This article has also been published on the GRID blog.
Their conversation was interesting, but one sentence in particular stuck with me:
“If you understand the financial model, then you understand the entire deal. It’s the one place where the entire deal […] is really captured.”
They then went on to talk about how this often means that the spreadsheet person on a project is the one that has the deepest understanding of a deal or a contract.
This resonated with me in part because it chimes with the belief that Excel is a domain-specific language for finance, but also with something that I have been thinking about more generally: That spreadsheets are how knowledge workers encode their domain expertise.
Because of their flexibility and ubiquity, everybody has easy access to spreadsheet software and knows how to use it to some extent. So the spreadsheet is the tool that gets fired up every time a knowledge worker has to do anything with data, numbers or formal logic/math.
And this is how organizations’ spreadsheet fabric forms. I strongly believe that as much as half of pretty much any organization’s proprietary data and logic is captured in the informal “IT infrastructure” that is this assemblage of spreadsheets that reside on people’s local computers, cloud accounts and network drives without any oversight or governance on the organization’s behalf.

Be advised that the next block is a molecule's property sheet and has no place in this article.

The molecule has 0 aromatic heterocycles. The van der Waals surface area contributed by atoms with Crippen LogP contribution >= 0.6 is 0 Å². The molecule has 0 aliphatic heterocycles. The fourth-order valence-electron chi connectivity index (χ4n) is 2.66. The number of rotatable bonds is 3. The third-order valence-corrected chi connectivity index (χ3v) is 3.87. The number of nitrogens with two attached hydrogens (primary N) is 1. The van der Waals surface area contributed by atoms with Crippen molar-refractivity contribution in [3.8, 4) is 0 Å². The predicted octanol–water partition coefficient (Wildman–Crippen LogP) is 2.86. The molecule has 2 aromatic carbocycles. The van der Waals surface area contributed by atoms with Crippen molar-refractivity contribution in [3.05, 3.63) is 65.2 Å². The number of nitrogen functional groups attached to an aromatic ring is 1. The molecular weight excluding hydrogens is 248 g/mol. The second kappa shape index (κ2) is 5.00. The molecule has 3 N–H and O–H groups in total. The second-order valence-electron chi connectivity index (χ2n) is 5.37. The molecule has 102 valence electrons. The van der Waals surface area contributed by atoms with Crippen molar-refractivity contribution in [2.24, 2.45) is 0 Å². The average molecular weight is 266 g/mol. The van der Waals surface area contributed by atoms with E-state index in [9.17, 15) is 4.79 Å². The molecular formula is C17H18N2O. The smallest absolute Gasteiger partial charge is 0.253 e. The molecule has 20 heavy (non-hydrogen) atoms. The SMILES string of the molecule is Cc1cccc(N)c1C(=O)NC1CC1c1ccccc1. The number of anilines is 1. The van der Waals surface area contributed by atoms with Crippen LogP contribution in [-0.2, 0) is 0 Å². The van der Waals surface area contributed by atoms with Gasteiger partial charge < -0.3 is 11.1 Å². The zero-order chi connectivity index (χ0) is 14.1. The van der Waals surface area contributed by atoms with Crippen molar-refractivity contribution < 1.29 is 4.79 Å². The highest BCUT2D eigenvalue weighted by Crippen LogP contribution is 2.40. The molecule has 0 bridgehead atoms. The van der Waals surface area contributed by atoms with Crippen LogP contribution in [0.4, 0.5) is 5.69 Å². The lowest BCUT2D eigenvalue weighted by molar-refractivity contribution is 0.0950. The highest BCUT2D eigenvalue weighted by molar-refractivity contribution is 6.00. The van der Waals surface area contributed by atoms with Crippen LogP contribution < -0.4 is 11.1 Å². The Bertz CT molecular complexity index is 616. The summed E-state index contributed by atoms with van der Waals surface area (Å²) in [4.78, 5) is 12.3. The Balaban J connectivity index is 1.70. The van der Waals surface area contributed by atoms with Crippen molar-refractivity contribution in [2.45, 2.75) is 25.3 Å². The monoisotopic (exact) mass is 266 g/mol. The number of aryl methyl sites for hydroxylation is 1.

These spreadsheets drive processes, guide planning and decision-making, and influence operations at all levels. Some of them are ephemeral, serving a purpose only during one project or the digital equivalent of a back-of-a-napkin calculations. Others become fixed assets and may be consulted, expanded and developed further — even for decades.
At GRID, we’re helping spreadsheet users add value to the most important assets in this fabric: the spreadsheets that are frequently updated, and those that really need to shine in front of peers, superiors, partners or customers.
We do this by empowering every-day spreadsheet users to build visual and interactive narratives on top of their existing spreadsheets, while remaining in full control of which parts of the spreadsheet are exposed, who can access then and how they are distributed.